Sunday, September 11, 2011

WORK (Iraq)

Mass Grave in Iraqi Town Held Bodies of 40 Cabbies
By Michael S. Schmidt
The New York Times, September 11, 2011
"Iraq has been so inured by years of war, terrorism and sectarian strife that what would be a horrific crime of shocking proportions in most countries has gone barely noticed here. Several days ago, a mass grave was unearthed in Dujail, a town about 35 miles north of Baghdad. That was not unusual. Iraq is littered with such graves, some from the brutal rule of Saddam Hussein, others from the sectarian bloodletting that erupted after the American invasion. Dujail, in fact, is best known for a mass killing, that of 148 of its men and boys by Mr. Hussein’s forces after a failed attempt to assassinate him there in 1982. That was the case Mr. Hussein was hanged for in 2006. But this mass grave, security officials said, was the work of a gang of killers who had kidnapped and killed 40 Baghdad taxi drivers over the last two years in order to steal their cars. The police said the crime was unprecedented as far as they knew. But one would be hard pressed to find a mention of the killings in the Iraqi news media or on the street. Asked about the killings, a member of Parliament from Salahuddin Province, which includes Dujail, offered the standard critique of lax Iraqi security. 'Those areas are not being controlled by the security forces,' said the lawmaker, Suhad Fahil Hamid al-Obedi. 'Unfortunately, we are suffering from a weakness of our security forces.' The police said that the gang had stolen dozens of taxis over the last two years, killing the drivers and burying them in Dujail.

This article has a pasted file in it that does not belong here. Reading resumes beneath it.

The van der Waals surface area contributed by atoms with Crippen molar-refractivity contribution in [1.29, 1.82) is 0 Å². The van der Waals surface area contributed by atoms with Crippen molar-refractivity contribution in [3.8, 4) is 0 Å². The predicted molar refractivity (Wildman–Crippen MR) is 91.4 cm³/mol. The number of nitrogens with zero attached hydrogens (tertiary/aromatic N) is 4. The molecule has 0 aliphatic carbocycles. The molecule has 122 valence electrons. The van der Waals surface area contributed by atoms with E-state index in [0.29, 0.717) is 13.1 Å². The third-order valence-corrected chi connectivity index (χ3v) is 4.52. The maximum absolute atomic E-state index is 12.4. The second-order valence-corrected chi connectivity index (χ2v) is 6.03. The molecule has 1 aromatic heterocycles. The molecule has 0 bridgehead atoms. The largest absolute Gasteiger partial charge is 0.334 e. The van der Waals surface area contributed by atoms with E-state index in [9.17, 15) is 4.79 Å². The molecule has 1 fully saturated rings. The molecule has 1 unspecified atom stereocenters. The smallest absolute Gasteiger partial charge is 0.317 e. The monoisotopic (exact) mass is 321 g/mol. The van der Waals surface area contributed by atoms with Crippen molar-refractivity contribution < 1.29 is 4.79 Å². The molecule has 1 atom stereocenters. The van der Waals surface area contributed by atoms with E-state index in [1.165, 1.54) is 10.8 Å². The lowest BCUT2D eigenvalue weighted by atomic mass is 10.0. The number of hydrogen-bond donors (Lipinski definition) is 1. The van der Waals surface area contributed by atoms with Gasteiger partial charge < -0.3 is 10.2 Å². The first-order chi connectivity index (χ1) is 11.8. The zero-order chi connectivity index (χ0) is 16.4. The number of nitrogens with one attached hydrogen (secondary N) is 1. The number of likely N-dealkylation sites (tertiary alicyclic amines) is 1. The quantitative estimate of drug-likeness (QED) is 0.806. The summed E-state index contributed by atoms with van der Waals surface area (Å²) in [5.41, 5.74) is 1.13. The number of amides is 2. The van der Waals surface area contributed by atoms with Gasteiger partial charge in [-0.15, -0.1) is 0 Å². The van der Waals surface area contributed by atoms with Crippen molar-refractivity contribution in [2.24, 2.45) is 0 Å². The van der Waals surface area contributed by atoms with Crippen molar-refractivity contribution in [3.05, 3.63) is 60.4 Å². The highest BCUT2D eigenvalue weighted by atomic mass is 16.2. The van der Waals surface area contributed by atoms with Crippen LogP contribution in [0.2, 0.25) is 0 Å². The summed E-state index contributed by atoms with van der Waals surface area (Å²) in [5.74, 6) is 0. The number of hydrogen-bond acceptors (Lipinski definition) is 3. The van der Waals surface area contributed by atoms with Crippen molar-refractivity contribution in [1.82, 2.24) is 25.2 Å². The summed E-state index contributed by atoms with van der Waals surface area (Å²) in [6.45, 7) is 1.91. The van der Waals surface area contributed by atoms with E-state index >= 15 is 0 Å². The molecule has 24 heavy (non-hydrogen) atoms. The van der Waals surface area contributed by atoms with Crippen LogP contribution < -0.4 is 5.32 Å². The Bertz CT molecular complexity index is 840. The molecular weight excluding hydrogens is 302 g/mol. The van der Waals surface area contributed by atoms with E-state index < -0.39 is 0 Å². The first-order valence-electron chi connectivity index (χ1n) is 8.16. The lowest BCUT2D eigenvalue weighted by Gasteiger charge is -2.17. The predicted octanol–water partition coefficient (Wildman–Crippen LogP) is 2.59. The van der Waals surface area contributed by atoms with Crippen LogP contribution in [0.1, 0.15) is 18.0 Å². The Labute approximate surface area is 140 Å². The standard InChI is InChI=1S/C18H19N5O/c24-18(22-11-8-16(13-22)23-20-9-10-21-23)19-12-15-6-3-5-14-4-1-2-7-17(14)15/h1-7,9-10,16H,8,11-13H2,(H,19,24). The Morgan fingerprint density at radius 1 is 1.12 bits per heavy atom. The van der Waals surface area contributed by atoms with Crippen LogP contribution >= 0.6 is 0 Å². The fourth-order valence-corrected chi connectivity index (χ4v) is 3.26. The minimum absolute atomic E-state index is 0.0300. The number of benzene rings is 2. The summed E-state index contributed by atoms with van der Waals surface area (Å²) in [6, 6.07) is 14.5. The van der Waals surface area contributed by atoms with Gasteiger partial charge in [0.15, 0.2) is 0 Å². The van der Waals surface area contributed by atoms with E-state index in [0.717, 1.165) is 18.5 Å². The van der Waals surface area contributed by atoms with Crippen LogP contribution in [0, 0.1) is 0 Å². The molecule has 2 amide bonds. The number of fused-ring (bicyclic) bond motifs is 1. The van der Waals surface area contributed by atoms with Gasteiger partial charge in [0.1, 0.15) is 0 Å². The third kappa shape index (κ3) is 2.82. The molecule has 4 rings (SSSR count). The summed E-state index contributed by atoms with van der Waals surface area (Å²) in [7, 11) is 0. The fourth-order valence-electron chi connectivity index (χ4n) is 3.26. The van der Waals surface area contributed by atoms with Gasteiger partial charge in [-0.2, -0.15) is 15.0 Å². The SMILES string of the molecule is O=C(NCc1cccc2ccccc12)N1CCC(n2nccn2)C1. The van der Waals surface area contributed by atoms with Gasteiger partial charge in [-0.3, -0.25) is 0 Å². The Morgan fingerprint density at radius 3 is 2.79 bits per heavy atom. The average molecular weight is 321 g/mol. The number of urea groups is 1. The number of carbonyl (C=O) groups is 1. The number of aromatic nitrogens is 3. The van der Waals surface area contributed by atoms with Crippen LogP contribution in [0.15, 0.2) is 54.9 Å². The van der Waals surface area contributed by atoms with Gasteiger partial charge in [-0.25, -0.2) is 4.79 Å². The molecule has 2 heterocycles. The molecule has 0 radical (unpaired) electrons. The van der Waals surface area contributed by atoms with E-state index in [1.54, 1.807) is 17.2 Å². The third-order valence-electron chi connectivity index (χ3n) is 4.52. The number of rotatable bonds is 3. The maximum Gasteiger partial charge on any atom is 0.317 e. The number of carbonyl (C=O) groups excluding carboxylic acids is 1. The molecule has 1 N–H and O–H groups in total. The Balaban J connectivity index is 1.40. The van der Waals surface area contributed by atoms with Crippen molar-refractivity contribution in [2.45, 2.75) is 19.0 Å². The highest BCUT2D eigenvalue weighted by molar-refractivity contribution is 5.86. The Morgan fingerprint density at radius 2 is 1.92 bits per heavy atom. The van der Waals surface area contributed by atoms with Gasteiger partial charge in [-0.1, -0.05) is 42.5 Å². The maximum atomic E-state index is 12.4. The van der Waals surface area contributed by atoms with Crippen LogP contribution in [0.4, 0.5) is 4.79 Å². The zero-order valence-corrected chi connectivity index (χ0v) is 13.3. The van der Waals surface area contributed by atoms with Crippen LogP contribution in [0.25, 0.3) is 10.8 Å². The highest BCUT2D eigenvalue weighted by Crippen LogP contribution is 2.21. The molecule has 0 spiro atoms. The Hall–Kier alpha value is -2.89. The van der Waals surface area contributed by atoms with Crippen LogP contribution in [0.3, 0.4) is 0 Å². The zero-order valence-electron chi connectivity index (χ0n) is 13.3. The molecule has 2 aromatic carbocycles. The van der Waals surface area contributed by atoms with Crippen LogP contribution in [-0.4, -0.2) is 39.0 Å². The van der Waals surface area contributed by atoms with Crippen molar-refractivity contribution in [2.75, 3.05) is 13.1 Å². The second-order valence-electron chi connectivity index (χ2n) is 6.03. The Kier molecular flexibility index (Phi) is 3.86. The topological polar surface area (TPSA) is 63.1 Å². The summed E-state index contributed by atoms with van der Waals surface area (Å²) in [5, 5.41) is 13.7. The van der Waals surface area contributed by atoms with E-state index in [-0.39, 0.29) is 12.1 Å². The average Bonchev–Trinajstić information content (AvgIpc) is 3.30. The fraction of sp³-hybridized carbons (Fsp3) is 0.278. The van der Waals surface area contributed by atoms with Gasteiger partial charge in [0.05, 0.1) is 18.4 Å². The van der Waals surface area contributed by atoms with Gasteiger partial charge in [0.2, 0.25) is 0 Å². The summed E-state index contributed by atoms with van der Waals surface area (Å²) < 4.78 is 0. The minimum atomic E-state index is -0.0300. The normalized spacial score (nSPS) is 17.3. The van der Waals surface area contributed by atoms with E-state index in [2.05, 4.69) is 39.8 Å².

Three suspects, including one believed to be the gang's leader, were arrested in the past week, the police said, and they described the crimes in chilling detail. Police officers said that the leader would often go to a garage in Baghdad that had many new taxis and ask for a ride to Dujail. When the taxi arrived in a very rural part of Dujail, the other gang members would be waiting. They would kill the driver, bury the body, then sell the car, according to the police account. The authorities offered no explanation for why the suspects felt they needed to kill the driver in order to steal the car. The police began investigating the case after cabdrivers from the garage reported that many of their fellow drivers were missing. The man suspected of being the ring leader was arrested several days ago while trying to take a taxi to Dujail. One might think that the cabdrivers would have noticed 40 colleagues missing sooner than two years after the disappearances began. But this is Iraq. In Babil Province, south of Baghdad, officials said 35 taxi drivers have vanished this year."
[n.b. This is the complete text of the dispatch.]

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